by Emily Honeycutt – firstname.lastname@example.org – Asst. A&F Editor
Jennifer Pickering is not a tourist.
Out of boredom while on a trip in Bequai, Pickering, executive director and founder of Lake Eden Arts Festival, decided there was more to the island than the superficiality most Westerners see.
“When I started LEAF, I wanted to create an experience that connected people to different cultures in the world and made them curious about it,” Pickering said.
LEAF is a nonprofit organization composed of three programs: the LEAF Festival, Schools and Streets and LEAF International. LEAF International focuses on empowering youth in different countries through their respective musical traditions.
Last Friday through Sunday, LEAF teamed up with Dobra Teahouse to offer Asheville an experience into the cultures and traditions of different countries across the globe.
“I started LEAF International really by going down to a local school while I was in Bequai and said, ‘How many kids on the island are learning the local tradition of steel pan?’” Pickering said. “She said one, and I said, ‘OK, if we were willing to find a local teaching artist and get steel pans, would you be willing to host a program?’ And she was like, absolutely. Now about 70 kids on the island play steel pan.”
Pickering said the impact on children makes everything worthwhile.
“There’s so much progress in their self esteem and understanding their own history,” Pickering said. “We’re connecting kids through their traditions and their teaching artists.”
LEAF International representatives say they do not push any Western traditions onto the countries in which they have programs.
“We buy the instruments locally,” Pickering said. “We get the costumes made locally. Essentially, we’re just coming in and being the catalyst. In some countries they call us the sponsor or granter, but it’s their program.”
LEAF staff member Elena Chu said raising awareness was a priority last weekend.
“What we’re trying to do is just bring more awareness to the LEAF International program,” Chu said. “We thought this would be a great place to do it because it’s an international teahouse.”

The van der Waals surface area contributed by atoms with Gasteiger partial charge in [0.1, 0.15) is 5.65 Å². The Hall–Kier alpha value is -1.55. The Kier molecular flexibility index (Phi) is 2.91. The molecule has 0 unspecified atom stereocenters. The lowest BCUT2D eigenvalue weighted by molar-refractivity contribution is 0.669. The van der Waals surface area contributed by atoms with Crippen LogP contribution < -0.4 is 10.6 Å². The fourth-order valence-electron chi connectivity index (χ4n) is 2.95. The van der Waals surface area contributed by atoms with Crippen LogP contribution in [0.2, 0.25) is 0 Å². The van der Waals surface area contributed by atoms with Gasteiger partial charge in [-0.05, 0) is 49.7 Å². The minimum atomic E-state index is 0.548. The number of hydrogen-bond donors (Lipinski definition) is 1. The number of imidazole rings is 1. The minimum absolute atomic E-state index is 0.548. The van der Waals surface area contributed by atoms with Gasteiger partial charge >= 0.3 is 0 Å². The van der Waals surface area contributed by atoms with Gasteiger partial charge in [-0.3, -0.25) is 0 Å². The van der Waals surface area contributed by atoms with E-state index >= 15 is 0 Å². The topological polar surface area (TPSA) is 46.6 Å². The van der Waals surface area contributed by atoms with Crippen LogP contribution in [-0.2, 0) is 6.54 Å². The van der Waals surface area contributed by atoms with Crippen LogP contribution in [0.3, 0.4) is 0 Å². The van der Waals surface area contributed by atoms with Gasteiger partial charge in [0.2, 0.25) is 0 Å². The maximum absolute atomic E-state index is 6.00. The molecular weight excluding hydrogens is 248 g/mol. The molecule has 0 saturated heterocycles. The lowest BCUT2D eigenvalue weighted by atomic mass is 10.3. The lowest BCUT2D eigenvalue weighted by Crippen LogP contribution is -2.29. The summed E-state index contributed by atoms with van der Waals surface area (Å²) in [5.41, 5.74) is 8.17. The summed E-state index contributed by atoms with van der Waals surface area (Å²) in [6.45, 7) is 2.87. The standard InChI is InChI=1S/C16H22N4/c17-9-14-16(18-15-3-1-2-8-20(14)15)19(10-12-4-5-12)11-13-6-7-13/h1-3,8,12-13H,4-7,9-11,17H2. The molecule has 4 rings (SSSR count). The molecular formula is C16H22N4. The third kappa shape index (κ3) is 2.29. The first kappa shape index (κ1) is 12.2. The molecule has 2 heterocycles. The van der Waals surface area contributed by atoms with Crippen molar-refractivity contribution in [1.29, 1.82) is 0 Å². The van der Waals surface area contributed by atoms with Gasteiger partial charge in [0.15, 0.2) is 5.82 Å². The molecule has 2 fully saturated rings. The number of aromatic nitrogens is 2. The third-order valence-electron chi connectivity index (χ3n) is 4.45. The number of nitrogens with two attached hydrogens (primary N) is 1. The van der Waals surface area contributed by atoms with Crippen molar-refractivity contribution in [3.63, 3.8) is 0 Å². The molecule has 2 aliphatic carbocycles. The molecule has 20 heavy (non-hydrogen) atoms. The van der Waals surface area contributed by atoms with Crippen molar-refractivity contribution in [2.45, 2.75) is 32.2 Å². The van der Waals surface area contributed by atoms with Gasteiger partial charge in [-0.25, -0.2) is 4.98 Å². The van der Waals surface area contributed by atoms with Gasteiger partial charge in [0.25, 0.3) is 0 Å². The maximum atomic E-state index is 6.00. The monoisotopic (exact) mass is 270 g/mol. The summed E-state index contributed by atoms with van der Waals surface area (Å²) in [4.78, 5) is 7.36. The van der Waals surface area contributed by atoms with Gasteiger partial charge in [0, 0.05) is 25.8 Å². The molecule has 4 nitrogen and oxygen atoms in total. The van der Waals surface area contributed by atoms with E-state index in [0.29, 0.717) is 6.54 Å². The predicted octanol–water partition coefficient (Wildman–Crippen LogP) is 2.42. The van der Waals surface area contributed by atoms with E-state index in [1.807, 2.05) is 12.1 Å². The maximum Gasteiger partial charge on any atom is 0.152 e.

According to Dobra Tea owner Andrew Snavely, his teahouse and the LEAF International program go well together.
“We called this the Loose Leaf Tea Weekend to kind of infuse the culture of these separate countries and their programs, bringing awareness to the children through education and music,” Snavely said. “It’s kind of been a beautiful balance of two amazing programs and beautiful organizations coming together.”
Snavely said he also appreciates and cherishes the traditions of other countries.
“I’ve travelled all throughout India, China, Taiwan, Japan, Southeast Asia,” Snavely said. “I’ve been traveling and learning culture through tea and bringing those direct traditions back to Asheville to serve authentically.”
The weekend proved a success, Snavely said.
“I just see awareness of community, the awareness of culture and that all these traditions are existing in the world,” Snavely said. “It’s important for us to understand them.”
Snavely said he travels every year to expand his knowledge and gains new relationships and new experiences.
“We buy all our tea directly from the countries,” Snavely said. “We travel annually to establish relationships with different tea farmers and then import everything from there.”
According to Snavely, one of his most memorable experiences happened on one of these trips.
“I think traveling to Laos was probably the most third world, off-the-grid country that I’ve ever been,” Snavely said. “I travelled up a mountain 14 hours to discover this tea that was growing in wild tea trees. In the forests, they’re still living in hill tribes, so the hill tribes that live in the mountains and live off the land harvest this particular kind of tea. Being a Westerner and going to their village and coming up on the soil and tasting their tea was really touching them as much as it touched us. That’s the most kind of far away from home that I’ve ever felt. Supporting them and buying tea from the village is a big deal for them knowing that we were Westerners.”
Pickering said respecting the culture of the country one visits creates an impact for both the native and the foreigner.
“When you travel, you get a glimpse into a different place, and you kind of get a feel for it, but when you go into a place as one who’s there to honor them and to honor their traditions, they welcome you into their world,” Pickering said. “You get to really feel a whole different level of what that place is like, and you have connections and it changes your world. It opens it up.”
Pickering said she will continue to create programs in more countries as well as increase the number of countries LEAF International already sponsors.
As for Asheville residents who want to experience a different culture, Snavely said Dobra can supply the tradition without the airfare.
“For an affordable price, you can have an authentic tea experience,” Snavely said. “Bringing that kind of cultural experience to the tearoom is very important.”